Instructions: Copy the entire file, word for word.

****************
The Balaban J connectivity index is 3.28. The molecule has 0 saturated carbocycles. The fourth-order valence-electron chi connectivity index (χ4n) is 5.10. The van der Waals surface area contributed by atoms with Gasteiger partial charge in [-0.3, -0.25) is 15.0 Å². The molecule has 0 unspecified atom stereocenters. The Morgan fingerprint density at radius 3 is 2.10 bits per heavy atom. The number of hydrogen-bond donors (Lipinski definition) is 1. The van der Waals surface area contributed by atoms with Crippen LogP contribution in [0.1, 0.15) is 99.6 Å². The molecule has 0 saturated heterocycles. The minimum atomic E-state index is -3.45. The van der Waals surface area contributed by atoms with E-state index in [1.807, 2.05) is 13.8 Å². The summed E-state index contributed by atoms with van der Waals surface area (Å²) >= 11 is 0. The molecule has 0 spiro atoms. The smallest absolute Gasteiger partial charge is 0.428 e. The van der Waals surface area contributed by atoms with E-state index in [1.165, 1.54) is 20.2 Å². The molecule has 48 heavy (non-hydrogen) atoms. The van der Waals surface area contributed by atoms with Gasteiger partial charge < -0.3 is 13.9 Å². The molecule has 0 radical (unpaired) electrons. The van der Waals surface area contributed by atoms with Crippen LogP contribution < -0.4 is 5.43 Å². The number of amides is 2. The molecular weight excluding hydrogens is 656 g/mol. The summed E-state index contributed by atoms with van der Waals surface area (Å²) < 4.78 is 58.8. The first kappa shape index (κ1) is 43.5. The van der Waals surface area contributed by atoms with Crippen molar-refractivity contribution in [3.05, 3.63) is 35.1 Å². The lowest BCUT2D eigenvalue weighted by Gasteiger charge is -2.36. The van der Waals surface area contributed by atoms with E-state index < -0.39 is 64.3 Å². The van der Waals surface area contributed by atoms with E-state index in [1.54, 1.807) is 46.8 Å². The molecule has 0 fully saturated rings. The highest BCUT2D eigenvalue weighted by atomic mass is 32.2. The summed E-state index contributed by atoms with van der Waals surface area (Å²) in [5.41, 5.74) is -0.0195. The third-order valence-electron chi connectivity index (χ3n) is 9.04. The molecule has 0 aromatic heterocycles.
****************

The Balaban J connectivity index is 3.28. The molecule has 0 saturated carbocycles. The fourth-order valence-electron chi connectivity index (χ4n) is 5.10. The van der Waals surface area contributed by atoms with Gasteiger partial charge in [-0.3, -0.25) is 15.0 Å². The molecule has 0 unspecified atom stereocenters. The Morgan fingerprint density at radius 3 is 2.10 bits per heavy atom. The number of hydrogen-bond donors (Lipinski definition) is 1. The van der Waals surface area contributed by atoms with Crippen LogP contribution in [0.1, 0.15) is 99.6 Å². The molecule has 0 saturated heterocycles. The minimum atomic E-state index is -3.45. The van der Waals surface area contributed by atoms with E-state index in [1.807, 2.05) is 13.8 Å². The summed E-state index contributed by atoms with van der Waals surface area (Å²) >= 11 is 0. The molecule has 0 spiro atoms. The smallest absolute Gasteiger partial charge is 0.428 e. The van der Waals surface area contributed by atoms with E-state index in [1.165, 1.54) is 20.2 Å². The molecule has 48 heavy (non-hydrogen) atoms. The van der Waals surface area contributed by atoms with Gasteiger partial charge < -0.3 is 13.9 Å². The molecule has 0 radical (unpaired) electrons. The van der Waals surface area contributed by atoms with Crippen LogP contribution < -0.4 is 5.43 Å². The number of amides is 2. The molecular weight excluding hydrogens is 656 g/mol. The summed E-state index contributed by atoms with van der Waals surface area (Å²) < 4.78 is 58.8. The first kappa shape index (κ1) is 43.5. The van der Waals surface area contributed by atoms with Crippen molar-refractivity contribution in [3.05, 3.63) is 35.1 Å². The lowest BCUT2D eigenvalue weighted by Gasteiger charge is -2.36. The van der Waals surface area contributed by atoms with E-state index < -0.39 is 64.3 Å². The van der Waals surface area contributed by atoms with E-state index in [1.54, 1.807) is 46.8 Å². The molecule has 0 fully saturated rings. The highest BCUT2D eigenvalue weighted by atomic mass is 32.2. The summed E-state index contributed by atoms with van der Waals surface area (Å²) in [5.41, 5.74) is -0.0195. The third-order valence-electron chi connectivity index (χ3n) is 9.04. The molecule has 0 aromatic heterocycles.